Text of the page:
LMI: Water, Sanitation, and Hygiene Enterprise Development

JULY 2011


According to World Health Organization calculations, some 1.5 million children die each year across the world from diarrheal disease and 94 percent of the cases are due to unclean water, poor sanitation, and inadequate hygiene. But the detrimental effects of these problems are by no means limited to children: they have severe and long-lasting effects on individual health and development, which taken as a whole put great stress on many developing nations. For example, illness from poor sanitation has been estimated to cost Cambodia and Vietnam over $1 billion in lost Gross Domestic Product every year due to missed workdays.

Since its creation in 1961, the U.S. Agency for International Development (USAID) has been at the forefront of international efforts to improve the health and well-being of people throughout the developing world. It was USAID, for example, that pioneered the widespread use of oral rehydration salts that has saved so many lives from diarrheal disease. As the largest provider of bilateral health assistance in the world, USAID continues to provide scientific and technical leadership across a wide array of health and medical programs, including major programs to fight HIV/AIDS, TB, malaria, and other emerging infectious diseases.

Yet despite the medical and scientific advances of the past 50 years, it is important to recall that the basic necessities of clean water, proper sanitation, and good hygiene still make the difference between sickness and health -- even life and death -- for millions of people. This knowledge is what informs the Water, Sanitation, and Hygiene (WASH) Enterprise Development (WaterSHED) program.


Participating Countries: Cambodia, Laos, and Vietnam

WaterSHED focuses on three countries in the Lower Mekong Basin. It is a public-private partnership (e.g., a collaboration between government, the private sector, and non-governmental organizations), led by the University of North Carolina at Chapel Hill. A $17 million, five-year program, WaterSHED is designed to bring effective, affordable water and sanitation products to the marketplace and ultimately to low income households and individuals. It works through private companies to encourage the purchase and use of a wide range of low cost water and sanitation products, such as latrines, toilets, and the ceramic water purifier shown above.

WaterSHED concentrates on five key areas:

  • Promoting consumer demand for better water, sanitation, and hygiene products and services;
  • Assessing commercial viability of water and sanitation products and testing their quality;
  • Introducing effective and affordable water, sanitation, and hygiene products and services through local enterprises;
  • Working with microfinance organizations to offer financing options for the poor to buy the products, and for the enterprises (e.g. manufacturers, suppliers) to be able to bring the products to market; and
  • Working with private sector and regional partners to replicate successes across the region.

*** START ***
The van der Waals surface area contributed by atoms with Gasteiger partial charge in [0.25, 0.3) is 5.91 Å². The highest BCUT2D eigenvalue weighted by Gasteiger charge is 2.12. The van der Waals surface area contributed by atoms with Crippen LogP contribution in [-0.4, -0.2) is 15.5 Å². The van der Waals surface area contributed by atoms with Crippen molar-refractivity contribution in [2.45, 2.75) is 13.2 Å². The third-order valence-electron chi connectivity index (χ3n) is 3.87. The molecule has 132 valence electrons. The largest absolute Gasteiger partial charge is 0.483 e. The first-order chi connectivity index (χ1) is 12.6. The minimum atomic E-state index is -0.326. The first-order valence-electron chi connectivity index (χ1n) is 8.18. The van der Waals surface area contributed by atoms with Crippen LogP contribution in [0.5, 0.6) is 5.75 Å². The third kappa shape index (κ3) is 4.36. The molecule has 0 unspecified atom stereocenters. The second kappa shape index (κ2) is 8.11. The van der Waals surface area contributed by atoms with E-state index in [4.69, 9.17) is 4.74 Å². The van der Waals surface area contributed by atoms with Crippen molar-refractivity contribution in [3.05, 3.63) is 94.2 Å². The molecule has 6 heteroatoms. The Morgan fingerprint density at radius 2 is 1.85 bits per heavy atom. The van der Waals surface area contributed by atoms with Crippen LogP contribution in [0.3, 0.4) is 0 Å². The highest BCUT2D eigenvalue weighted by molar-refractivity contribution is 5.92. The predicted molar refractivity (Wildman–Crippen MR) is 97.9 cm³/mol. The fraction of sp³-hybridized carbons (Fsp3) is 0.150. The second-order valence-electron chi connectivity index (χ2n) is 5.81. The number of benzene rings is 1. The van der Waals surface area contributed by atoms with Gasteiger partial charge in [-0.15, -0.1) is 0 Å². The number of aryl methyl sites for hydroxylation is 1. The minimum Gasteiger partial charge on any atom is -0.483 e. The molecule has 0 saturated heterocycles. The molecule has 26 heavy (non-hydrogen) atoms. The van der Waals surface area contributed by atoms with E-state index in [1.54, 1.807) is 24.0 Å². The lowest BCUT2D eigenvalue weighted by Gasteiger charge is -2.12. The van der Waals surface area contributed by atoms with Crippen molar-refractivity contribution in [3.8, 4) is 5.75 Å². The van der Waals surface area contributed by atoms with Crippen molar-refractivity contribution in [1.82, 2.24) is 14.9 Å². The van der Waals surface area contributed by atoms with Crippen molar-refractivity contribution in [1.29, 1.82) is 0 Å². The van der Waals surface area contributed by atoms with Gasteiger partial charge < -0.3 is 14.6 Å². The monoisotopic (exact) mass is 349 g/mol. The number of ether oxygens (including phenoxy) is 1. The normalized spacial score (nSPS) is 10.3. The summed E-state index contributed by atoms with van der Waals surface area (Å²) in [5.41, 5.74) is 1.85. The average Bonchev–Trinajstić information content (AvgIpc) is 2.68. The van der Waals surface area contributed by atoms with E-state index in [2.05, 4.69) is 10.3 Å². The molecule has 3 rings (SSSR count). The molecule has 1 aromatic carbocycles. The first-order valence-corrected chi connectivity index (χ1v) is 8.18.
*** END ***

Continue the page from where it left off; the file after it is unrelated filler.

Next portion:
WaterSHED works primarily with rural populations, where many lack the most basic services. For example, only 18% of the people in Cambodia and 38% of the people in Laos have functioning latrines. The program works primarily with the private sector to address these conditions, acting as a business incubator, helping local producers and suppliers develop marketing, sales and distribution plans. Together they look at WASH products that have market potential and test them for function and feasibility while conducting market surveys to understand consumer behavior, and then help find companies that can sell and distribute them.
As much of the rural population in the three LMI countries is quite poor, it is necessary to contain costs at each step of this process, from production, to marketing, to distribution. At the same time, they collaborate with designers to make their products more attractive to local tastes. Finally, WaterSHED works with local microfinance organizations to make it easier to purchase WASH products.
WaterSHED has recently begun focusing on something even more basic – hand washing -- as the World Health Organization estimates that diarrheal disease can be reduced by 30% if people wash their hands at least five times a day at critical moments such as when preparing food or just prior to eating. Accordingly, the program has engaged in a design of a commercial hand-washing unit which will be used to stimulate the culture of washing hands among the rural people.
Another benefit of the WaterSHED program is environmental. For example, two-thirds of the people in the region boil their drinking water. Using low-cost, locally produced water filters will eliminate this need and thus reduce carbon emissions from burning firewood – as well as the time spent, often by women and children, collecting firewood.


The University of North Carolina at Chapel Hill (UNC), East Meets West Foundation, International Development Enterprises, Hydrologic, Lien Aid, TerraClear

Last updated: June 03, 2013

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